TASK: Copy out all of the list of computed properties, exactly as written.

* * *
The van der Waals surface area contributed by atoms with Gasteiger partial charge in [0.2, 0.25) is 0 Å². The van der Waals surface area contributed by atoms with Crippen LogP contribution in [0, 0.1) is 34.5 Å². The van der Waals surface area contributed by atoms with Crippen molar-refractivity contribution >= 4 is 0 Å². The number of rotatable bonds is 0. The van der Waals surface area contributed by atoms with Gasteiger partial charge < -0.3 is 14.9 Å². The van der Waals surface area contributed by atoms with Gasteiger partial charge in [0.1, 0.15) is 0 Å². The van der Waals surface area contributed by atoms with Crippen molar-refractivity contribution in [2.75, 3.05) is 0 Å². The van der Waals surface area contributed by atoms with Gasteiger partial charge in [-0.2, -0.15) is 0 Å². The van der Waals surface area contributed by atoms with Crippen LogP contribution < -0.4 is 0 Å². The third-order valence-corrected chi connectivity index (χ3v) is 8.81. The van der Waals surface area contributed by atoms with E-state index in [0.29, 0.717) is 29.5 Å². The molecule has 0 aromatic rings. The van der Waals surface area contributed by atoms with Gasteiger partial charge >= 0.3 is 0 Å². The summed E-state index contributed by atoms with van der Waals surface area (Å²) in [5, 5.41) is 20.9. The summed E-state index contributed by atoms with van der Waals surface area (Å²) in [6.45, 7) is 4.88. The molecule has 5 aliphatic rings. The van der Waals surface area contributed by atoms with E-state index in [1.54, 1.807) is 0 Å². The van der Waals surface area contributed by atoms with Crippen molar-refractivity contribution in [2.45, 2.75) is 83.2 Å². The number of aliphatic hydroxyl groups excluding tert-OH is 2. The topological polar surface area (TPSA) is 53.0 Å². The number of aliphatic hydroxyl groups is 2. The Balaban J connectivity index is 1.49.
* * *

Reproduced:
The van der Waals surface area contributed by atoms with Gasteiger partial charge in [0.2, 0.25) is 0 Å². The van der Waals surface area contributed by atoms with Crippen LogP contribution in [0, 0.1) is 34.5 Å². The van der Waals surface area contributed by atoms with Crippen molar-refractivity contribution >= 4 is 0 Å². The number of rotatable bonds is 0. The van der Waals surface area contributed by atoms with Gasteiger partial charge < -0.3 is 14.9 Å². The van der Waals surface area contributed by atoms with Gasteiger partial charge in [0.1, 0.15) is 0 Å². The van der Waals surface area contributed by atoms with Crippen molar-refractivity contribution in [2.75, 3.05) is 0 Å². The van der Waals surface area contributed by atoms with Gasteiger partial charge in [-0.2, -0.15) is 0 Å². The van der Waals surface area contributed by atoms with Crippen LogP contribution < -0.4 is 0 Å². The third-order valence-corrected chi connectivity index (χ3v) is 8.81. The van der Waals surface area contributed by atoms with E-state index in [0.29, 0.717) is 29.5 Å². The molecule has 0 aromatic rings. The van der Waals surface area contributed by atoms with Gasteiger partial charge >= 0.3 is 0 Å². The summed E-state index contributed by atoms with van der Waals surface area (Å²) in [5, 5.41) is 20.9. The summed E-state index contributed by atoms with van der Waals surface area (Å²) in [6.45, 7) is 4.88. The molecule has 5 aliphatic rings. The van der Waals surface area contributed by atoms with E-state index in [1.54, 1.807) is 0 Å². The van der Waals surface area contributed by atoms with Crippen molar-refractivity contribution in [2.45, 2.75) is 83.2 Å². The number of aliphatic hydroxyl groups excluding tert-OH is 2. The topological polar surface area (TPSA) is 53.0 Å². The number of aliphatic hydroxyl groups is 2. The Balaban J connectivity index is 1.49.